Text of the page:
There is a Season: Vernita Katchatag Herdman,

Diamond Diary: Ellen Bielawski,

Swimmer / Letters to Cynthia / Primigravida / Watching Them From the Porch Above the Garden: Caroline Davis Goodwin,

Smoke: Vernita Katchatag Herdman,

“…here in the north, minutes of daylight are hoarded and counted like silver. Our seasons aren’t marked as much by color as they are by the extent of the darkness, and the dramatic nature of the change from summer to winter is a factor that figures into the psyche of most anyone who lives in these climes.

Couple those extreme shifts between darkness and light with the remoteness of most of the communities in the north, and you begin to understand some other things about Northerners. Consider Alaska, a state one-quarter the size of the whole continental United States, with only seven main highways. There are far more communities accessible only by plane or boat than there are communities you can get to by road. The state population is just over half a million and only six cities or towns have more than six thousand residents. The vastness of land in between these peopled niches is difficult to comprehend, and the dominance of that landscape is the backdrop for any community. Here, perhaps more than anywhere, people are aware of their limitations in the face of the forces of nature.

Circumstances like these can’t help but affect human relationships. People interact with each other and depend on each other in different ways than most folks elsewhere. The indigenous people who have lived in the north for centuries have had long-standing traditions that directly addressed their culture’s relationship with the land. Protocols for human interaction paralleled protocols for appropriate behavior towards the animals and plants they hunted and gathered. Whole communities relied necessarily on this set of right relationships for survival. They were also comfortable within those relationships. Many of us who live here now have yet to attain that level of comfort, have yet to adapt ourselves to such a set of protocols. Instead, the standards for living and the resource and economic demands that we have imposed on this northern country have dramatically altered those long-held indigenous protocols.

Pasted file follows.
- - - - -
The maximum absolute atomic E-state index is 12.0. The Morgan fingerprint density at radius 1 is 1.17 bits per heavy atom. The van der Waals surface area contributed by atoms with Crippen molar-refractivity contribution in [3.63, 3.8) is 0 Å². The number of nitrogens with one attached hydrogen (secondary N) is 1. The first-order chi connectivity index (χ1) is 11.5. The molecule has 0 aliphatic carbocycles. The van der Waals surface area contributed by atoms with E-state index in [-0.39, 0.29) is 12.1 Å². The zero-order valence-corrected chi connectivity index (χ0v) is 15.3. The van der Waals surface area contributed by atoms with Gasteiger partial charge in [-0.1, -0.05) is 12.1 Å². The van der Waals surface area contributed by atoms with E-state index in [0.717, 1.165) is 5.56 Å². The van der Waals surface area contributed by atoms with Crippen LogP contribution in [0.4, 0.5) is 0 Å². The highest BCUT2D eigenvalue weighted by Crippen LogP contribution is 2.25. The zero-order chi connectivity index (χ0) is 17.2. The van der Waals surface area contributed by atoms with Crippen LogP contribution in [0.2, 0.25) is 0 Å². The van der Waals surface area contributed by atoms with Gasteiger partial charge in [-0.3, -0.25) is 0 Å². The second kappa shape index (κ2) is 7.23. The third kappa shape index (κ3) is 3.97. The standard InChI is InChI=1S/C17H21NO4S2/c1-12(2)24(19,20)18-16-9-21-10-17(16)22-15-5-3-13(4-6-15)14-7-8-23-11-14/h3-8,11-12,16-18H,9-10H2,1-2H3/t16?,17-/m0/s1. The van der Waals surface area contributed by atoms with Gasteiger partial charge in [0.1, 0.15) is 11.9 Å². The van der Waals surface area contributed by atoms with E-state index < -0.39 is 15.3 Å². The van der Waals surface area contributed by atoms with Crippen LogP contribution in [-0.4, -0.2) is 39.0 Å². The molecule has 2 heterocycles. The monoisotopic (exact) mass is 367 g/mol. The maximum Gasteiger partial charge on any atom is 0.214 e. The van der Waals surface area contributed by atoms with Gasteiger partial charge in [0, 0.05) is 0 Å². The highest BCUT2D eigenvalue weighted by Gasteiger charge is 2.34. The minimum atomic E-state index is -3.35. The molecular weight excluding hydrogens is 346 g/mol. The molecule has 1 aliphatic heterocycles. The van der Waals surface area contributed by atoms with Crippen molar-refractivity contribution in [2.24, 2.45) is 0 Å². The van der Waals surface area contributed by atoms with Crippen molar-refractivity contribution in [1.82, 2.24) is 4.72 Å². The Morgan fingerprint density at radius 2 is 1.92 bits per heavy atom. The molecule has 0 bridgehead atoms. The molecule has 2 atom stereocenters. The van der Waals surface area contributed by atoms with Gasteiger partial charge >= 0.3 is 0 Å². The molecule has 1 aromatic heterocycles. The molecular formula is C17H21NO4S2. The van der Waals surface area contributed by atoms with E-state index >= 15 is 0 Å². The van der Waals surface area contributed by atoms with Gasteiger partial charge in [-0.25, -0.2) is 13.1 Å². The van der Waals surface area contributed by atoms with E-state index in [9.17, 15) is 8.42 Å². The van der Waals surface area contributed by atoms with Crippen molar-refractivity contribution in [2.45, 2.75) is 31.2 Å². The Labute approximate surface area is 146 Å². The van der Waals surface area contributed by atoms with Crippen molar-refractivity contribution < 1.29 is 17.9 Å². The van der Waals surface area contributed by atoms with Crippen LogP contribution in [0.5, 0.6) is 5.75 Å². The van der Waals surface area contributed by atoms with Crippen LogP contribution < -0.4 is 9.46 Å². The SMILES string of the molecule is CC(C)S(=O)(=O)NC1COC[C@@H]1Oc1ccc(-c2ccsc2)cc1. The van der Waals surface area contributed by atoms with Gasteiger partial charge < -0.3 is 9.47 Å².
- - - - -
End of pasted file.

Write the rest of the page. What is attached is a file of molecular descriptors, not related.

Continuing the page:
This issue of Connotations features work by three women who are lifelong Alaskans…Each writer knows the north country’s darkness and light, each opens wide both our eyes and hearts.”